Activists say destroying the rabbits is unnecessary and call for alternative methods to deal with the population explosion. A local veterinarian has offered to neuter male rabbits free of charge, said Kelly Carson of the group Save UVic Bunnies. "It could be time-consuming, but ultimately, it's the right thing to do," said Carson.

The university says it might consider some method of sterilization eventually, but in the short term it has to act quickly, Smith said. The animals are frequently hit by vehicles, leave droppings and have dug holes all over the campus, especially on athletic fields. "The purpose is to rid the area of rabbits because of the critical concern we have for athletes hurting themselves," said Smith.

Humane plan in works

The activists have been videotaping the trappers as they collect the live rabbits. On Monday, they started freeing animals that had been trapped. "I care because these animals fall into a grey area," said Carson. "They aren't pets. They aren't wildlife. And I'm tired of people writing them off as wildlife." The group is also worried about poison boxes that have been set up to control mice and rats. They say young rabbits are attracted to the bait and are small enough to get into the boxes. "They're obviously investigating and ingesting and dying all over the campus," said Carson. "I saw three last night. Dead babies." The university said it will reveal a long-term strategy in June that would control the rabbit population without killing.

Once again, I am angered by the lack of foresight in people pleading for compassion at the expense of human safety. The rabbits are far from being an endangered species and they multiply like crazy. Sure, they are cute, but there are animals far more threatened in the wild. If these students would put the same effort in fighting habitat destruction they’d have a much higher beneficial impact.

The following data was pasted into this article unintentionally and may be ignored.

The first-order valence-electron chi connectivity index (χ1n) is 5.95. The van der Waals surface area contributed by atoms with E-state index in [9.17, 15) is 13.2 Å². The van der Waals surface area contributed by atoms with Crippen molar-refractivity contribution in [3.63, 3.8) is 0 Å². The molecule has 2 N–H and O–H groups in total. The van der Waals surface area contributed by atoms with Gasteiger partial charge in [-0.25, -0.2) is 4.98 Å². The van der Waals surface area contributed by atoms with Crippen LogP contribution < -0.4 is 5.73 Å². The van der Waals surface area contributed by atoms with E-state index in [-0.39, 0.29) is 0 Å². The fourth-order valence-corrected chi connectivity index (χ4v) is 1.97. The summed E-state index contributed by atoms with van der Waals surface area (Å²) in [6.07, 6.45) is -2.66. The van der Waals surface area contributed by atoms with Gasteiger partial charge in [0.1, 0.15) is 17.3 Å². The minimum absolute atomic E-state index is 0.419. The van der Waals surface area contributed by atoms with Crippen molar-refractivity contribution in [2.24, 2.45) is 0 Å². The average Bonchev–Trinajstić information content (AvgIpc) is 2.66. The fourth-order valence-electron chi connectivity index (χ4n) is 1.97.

That would require placing logic and pragmatism above knee-jerk compassion instincts. It feels great to show compassion, but wouldn’t you rather know that what you are doing is actually having an impact and it’s not just a band-aid measure?!?

Sources / More info: cbc-bunny, cbc-movers, zamo-angola


  1. Of course rabbits aren't endangered... that's not the problem here at all. The problem is that people are bringing animals into their homes without thinking it through. When it finally dawns on them that a live rabbit doesn't act like a stuffed toy, they dump it on the UVic campus. This is happening all over North America in similar rabbit dumps. These settings are not at all appropriate for the rabbits and they end up living very poor-quality lives (malnutrition, disease, unsanitary conditions, accident and injury, etc.) - nothing like the lives they would lead if they were wild rabbits in a natural setting. And, of course, problems for humans also ensue from these rabbit dumps. (Although, frankly, UVic keeps saying they're concerned about athletes' safety, but I've not seen them cite single case of an athlete actually hurting themselves.).

    You suggest that a trap-neuter-release program would be a band-aid solution, and I agree with you, but a cull is just as much a band-aid solution. I think it's wonderful and very important that people put effort into fighting habitat destruction and saving endangered species, but that doesn't mean that speaking out against rabbit dumps is illogical or wasteful. Really, it all stems from the same thing: a lack of respect for non-human life, and a lack of foresight and responsibility for one's actions.

    I don't expect you to care about rabbit dumps - there's so much wrong in the world, we can't all care about all of it. But I think it's a great shame that you are against the people who do care. Divide-and-conquer is no way to save the world.

  2. I think they seem to be dealing with two problems. First, the problem you are identifying, is pet abandonment. This does not happen only with rabbits. Many people buy or adopt pets and then, when either their life circumstances change or they get bored, abandon them, dumping their problem onto other people. This is not solved by a cull, but it's not solved by freeing captured rabbits either.

    The second problem - in fact, several, as cited by the article - is the damage the rabbits caused. This is a problem that would be solved (albeit temporarily) by a cull. It is also a problem that is actually aggravated by the activists' actions. Speaking out against pet dumping is a worthy cause, but interfering with the cull / trap program does not advance it, as it forces other people - who have no connection to either rabbits or pet dumping - to suffer adverse consequences.

    I agree that divide-and-conquer is no way to save the world. That's why I think the activists would better serve their cause by helping the UVic administration to get rid of the rabbits, as painful as it may be, and step up their efforts to inform and educate the public.